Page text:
Abercrombie Mountain: Historical Connections Near and Far

Out There Outdoors

By Matt Kinney and Tabitha Gregory

Abercrombie Mountain stands amid the mountains just shy of the Canadian border in northeast Washington. A popular trail to the summit switchbacks through dense forest and ascends through fields of wildflowers punctuated by silver snags. The mountain’s trail, natural beauty, and high elevation make it an appealing destination for hikers and mountain bikers, and its namesake’s history creates an intriguing web of connection with other Northwest landmarks.

William Abercrombie, for whom the mountain is named, was raised in New York. In 1877, at the age of 19, he joined the Army and was assigned to Fort Colville, located near the present town of Colville, Wash. While there, he surveyed and mapped swaths of wildlands surrounding the Pend Oreille River, Priest River, Columbia River, Montana, and north to the 49th parallel—including the Abercrombie Mountain area.

Historic black and white photo of William R. Abercrombie.
Portrait of William R Abercrombie. // Photo courtesy of the Alaska Digital Archives

Abercrombie’s experience exploring the Inland Northwest made him a strong candidate for more distant expeditions. So, in 1884, as Lieutenant Colonel, Abercrombie began leading missions to Alaska. He explored the massive Copper River three times, crossed the rugged Valdez Glacier, and established order in the chaotic gold rush-tent-city of Valdez.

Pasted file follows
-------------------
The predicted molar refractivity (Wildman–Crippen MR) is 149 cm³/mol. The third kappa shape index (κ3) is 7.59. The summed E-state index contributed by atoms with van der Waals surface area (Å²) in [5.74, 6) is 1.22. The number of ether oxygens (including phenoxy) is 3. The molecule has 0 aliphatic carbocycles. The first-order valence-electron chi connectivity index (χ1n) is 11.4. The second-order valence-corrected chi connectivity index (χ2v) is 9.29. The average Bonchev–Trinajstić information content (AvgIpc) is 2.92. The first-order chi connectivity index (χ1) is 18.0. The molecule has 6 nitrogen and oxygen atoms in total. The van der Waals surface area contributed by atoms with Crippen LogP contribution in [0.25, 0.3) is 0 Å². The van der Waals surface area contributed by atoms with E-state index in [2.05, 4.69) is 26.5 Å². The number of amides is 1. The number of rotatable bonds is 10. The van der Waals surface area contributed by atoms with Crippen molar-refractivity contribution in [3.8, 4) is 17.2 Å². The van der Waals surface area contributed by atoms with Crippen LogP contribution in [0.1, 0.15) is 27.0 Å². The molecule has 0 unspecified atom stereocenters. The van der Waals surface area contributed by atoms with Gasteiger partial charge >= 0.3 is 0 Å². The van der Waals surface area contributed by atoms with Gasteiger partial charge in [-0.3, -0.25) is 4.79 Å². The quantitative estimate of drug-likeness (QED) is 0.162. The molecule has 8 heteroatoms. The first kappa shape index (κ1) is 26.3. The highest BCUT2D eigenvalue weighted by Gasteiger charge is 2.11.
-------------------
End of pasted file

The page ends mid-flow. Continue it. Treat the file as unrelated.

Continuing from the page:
One of his most notable Alaska projects was to locate, engineer, and construct an overland route to the interior gold fields through the Chugach Range. Today, this route is known as the Richardson Highway. In Alaska, there is an Abercrombie Peak, an Abercrombie Creek, and an Abercrombie State Park—all named for him.

Abercrombie returned intermittently to eastern Washington while serving in Alaska and eventually was promoted to Commander of Spokane’s Fort George Wright, which still stands today on the grounds of Spokane Falls Community College. Towering ponderosa pines rise along the grassy parade grounds, and pristine red brick buildings line the lanes. The Fort’s construction began in 1898, well after the so-called “Indian Wars,” but the namesake—George Wright—has become a modern-day symbol of the atrocities committed by the U.S. military against indigenous people. As a matter of fact, in the spring of 2021, Wright’s name was removed from the bordering roadway.

Hiker standing atop shale rocks on the summit of Abercrombie Mountain.
Abercrombie Mountain // Photo: Matt Kinney

In 1910, Abercrombie retired and moved from the stately Post Commander’s House to a mansion on Spokane’s South Hill. His retirement house still stands today on a quiet street in the Cannon Addition, a plaque identifying it as the “Abercrombie House.” The home is grand with west-facing windows and a green lawn and landscaping. The original basalt rockwork of the foundation is still visible.

Each place that today bears Abercrombie’s name, in Alaska and in Washington, is beautiful and interesting in its own right. And the Abercrombie connection allows visitors to see some of the ways in which the region’s geography, geology, and history are drawn together.

Matt Kinney and Tabitha Gregory live in Spokane where they explore the Inland Northwest’s trails by foot, bike, and ski. Matt is author of “Alaska Backcountry Skiing: Valdez and Thompson Pass” and Tabitha is former director of the Valdez Museum and author of “Valdez Rises: One Town’s Struggle for Survival After the Great Alaska Earthquake.”

For more Flashback stories about places, people, and recreation in the Northwest, visit the OTO archives.

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